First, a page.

Bourdieu sees these tendencies as "embodied" and largely unconsciously adopted through our upbringing. One only has to watch a television show like "The O.C." and how they cast Ryan's mother in comparison to the trophy wives of Orange County to see that even in America class and taste and body language are still encoded in our body language, choice of dress, manners, and conversational style.
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1 of 1 people found the following review helpful
2.0 out of 5 stars Good French ethnography from brilliant intellect Sept. 11 2000
Pierre Bourdieu is a tremendous intellect, and has produced far superior work to this book. _Distinction_ is a fascinating book, particularly for those interested in French society. Yet its relevance cannot really extend to America, which has a markedly different system of class. The French have deeply entrenched class consciousness, in both a pragmatic sense and a Marxist sense, whereas 90% of Americans consider themselves "middle class." Bourdieu shows that the French are at pains to symbolically express their class differences, and he does so with aplomb. He compiles statistics and data which show ways in which the French produce their own class position through consumption, education, and taste. But his observations are less applicable to the vast American "middle class." Class mobility, education, and stylistic expression are much more democratically distributed in America. So while many French are content with their class position, vocation, and traditions, most Americans see themselves as "middle class," striving for better, and free from tradition. _Distinction_ is an interesting and accesible book, but those looking for Bourdieu's contributions to social theory will be better served by some of his other works.
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4.0 out of 5 stars Forget What's In It... Where Is It? April 26 2004
In 1998 Pierre Bourdieu's *Distinction* was voted by members of the International Sociological Association to be the sixth most important sociological treatise of the 20th century: but if Bourdieu's "theodicy" for the cultural market of the hexagonal 70s maintains its appeal today we have plenty of reasons. Presented with a country in stasis and a market full of options, Bourdieu took the liberty of declaring the case for economic determinism airtight: in his theory of social fields (presented to the reader in a variety of ways) we are given "templates" for freedom of economic choice which maintain their plausibility *in the breach*.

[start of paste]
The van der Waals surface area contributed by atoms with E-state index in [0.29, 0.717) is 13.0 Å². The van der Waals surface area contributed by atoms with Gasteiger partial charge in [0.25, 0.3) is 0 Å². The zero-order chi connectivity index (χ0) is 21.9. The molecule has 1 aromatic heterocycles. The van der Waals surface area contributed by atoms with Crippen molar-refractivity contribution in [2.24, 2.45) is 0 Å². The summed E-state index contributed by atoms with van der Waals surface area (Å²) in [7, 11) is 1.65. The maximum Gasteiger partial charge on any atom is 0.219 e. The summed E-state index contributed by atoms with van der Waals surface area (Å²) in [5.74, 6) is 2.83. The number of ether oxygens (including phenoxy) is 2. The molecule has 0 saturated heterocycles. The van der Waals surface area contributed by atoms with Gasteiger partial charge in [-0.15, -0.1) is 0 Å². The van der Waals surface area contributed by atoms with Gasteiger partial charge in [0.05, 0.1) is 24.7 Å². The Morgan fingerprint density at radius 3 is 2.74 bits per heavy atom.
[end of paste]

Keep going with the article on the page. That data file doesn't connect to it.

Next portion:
In the *pathetiques* gamely reporting likes and dislikes, and that matter-of-fact two-dimensionality characterizing interactions guided by cultural partisanship, we have something less than postwar French culture and something more than a damning indictment of Fifth Republic scandals: *Distinctions* is veritably a history of 70s France *as it was available to the common man*, and as such provides a model for cultural history well worth emulating for various purposes. Bourdieu's later union agitation to the contrary, it is advisable that a tenable market is absolutely the precondition of "edifying" cultural products: and here he goes quite a distance towards *vetting* France in this respect. A great work for a wide readership.
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4.0 out of 5 stars read it for the diagrams Oct. 28 2000
Distinction is the most cited book from Bourdieu, one of France's most prolific scholars. The book tends to assume that its readers are familiar with his key terms, developed mostly in _Outline of a Theory of Practice_ and _Logic of Practice_. Although it is the most cited, beginning readers of Bourdieu should probably start with _Partical Reason_ to get a handle on these concepts before getting involved in this larger tome.
Word for word, Bourdieu's writing style is not economical, and he is almost as cumbersome as Derrida. He does not approach the overly-complex mode of Deleuze and Guattari. His concepts bear the most resemblance to those of an early Baudrillard or a late Gramsci in terms of their interpretation of the social world, although he will depart into some more Marxist modes of interpretation.
Bourdieu's _Distinction_ is most valuable for his diagrams, as they provide a clear graphic representation of what he is trying to say. If one wants the read Bourdieu for content and/or argument, she would be better directed to one of his other books named above, as his arguments are more on-point and rpecide.
In addition, _Distinction_ is careful to limit itself to a data set collected in the late 60s and early 70s. Although the theory seems to be a sound one, Bourdieu makes claims of greater applicability in his books about the Bayle: _Outline_ and _Logic_. For discussions of modern Europe, his newer _Weight of the World_ provides a better, and more recent, analysis of the same social trends as in _Distinction_.